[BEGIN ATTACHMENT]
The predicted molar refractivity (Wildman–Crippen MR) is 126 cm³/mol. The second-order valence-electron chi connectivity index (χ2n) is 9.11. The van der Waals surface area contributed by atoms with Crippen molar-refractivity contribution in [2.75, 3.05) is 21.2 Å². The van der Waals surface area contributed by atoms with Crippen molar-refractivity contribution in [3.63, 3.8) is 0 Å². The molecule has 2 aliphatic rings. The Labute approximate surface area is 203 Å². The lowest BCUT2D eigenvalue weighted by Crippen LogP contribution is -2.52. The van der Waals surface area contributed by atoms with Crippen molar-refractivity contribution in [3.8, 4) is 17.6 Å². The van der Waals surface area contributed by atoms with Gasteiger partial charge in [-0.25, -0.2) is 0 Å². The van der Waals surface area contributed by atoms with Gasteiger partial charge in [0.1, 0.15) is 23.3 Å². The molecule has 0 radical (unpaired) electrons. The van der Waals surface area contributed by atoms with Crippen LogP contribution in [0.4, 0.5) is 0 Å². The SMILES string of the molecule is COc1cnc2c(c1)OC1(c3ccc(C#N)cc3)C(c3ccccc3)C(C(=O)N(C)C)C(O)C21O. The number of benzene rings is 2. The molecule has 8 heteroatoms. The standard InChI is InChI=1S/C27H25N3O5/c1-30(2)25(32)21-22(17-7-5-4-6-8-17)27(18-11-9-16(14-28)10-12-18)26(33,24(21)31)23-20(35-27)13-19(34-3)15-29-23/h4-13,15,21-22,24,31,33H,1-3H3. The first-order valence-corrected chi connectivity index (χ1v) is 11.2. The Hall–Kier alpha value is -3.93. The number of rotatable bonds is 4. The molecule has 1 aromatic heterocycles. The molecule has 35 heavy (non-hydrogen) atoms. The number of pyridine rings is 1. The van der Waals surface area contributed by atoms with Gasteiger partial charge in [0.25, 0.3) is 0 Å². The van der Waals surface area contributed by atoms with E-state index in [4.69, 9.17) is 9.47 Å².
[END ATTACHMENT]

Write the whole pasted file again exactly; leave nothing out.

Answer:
The predicted molar refractivity (Wildman–Crippen MR) is 126 cm³/mol. The second-order valence-electron chi connectivity index (χ2n) is 9.11. The van der Waals surface area contributed by atoms with Crippen molar-refractivity contribution in [2.75, 3.05) is 21.2 Å². The van der Waals surface area contributed by atoms with Crippen molar-refractivity contribution in [3.63, 3.8) is 0 Å². The molecule has 2 aliphatic rings. The Labute approximate surface area is 203 Å². The lowest BCUT2D eigenvalue weighted by Crippen LogP contribution is -2.52. The van der Waals surface area contributed by atoms with Crippen molar-refractivity contribution in [3.8, 4) is 17.6 Å². The van der Waals surface area contributed by atoms with Gasteiger partial charge in [-0.25, -0.2) is 0 Å². The van der Waals surface area contributed by atoms with Gasteiger partial charge in [0.1, 0.15) is 23.3 Å². The molecule has 0 radical (unpaired) electrons. The van der Waals surface area contributed by atoms with Crippen LogP contribution in [0.4, 0.5) is 0 Å². The SMILES string of the molecule is COc1cnc2c(c1)OC1(c3ccc(C#N)cc3)C(c3ccccc3)C(C(=O)N(C)C)C(O)C21O. The number of benzene rings is 2. The molecule has 8 heteroatoms. The standard InChI is InChI=1S/C27H25N3O5/c1-30(2)25(32)21-22(17-7-5-4-6-8-17)27(18-11-9-16(14-28)10-12-18)26(33,24(21)31)23-20(35-27)13-19(34-3)15-29-23/h4-13,15,21-22,24,31,33H,1-3H3. The first-order valence-corrected chi connectivity index (χ1v) is 11.2. The Hall–Kier alpha value is -3.93. The number of rotatable bonds is 4. The molecule has 1 aromatic heterocycles. The molecule has 35 heavy (non-hydrogen) atoms. The number of pyridine rings is 1. The van der Waals surface area contributed by atoms with Gasteiger partial charge in [0.25, 0.3) is 0 Å². The van der Waals surface area contributed by atoms with E-state index in [4.69, 9.17) is 9.47 Å².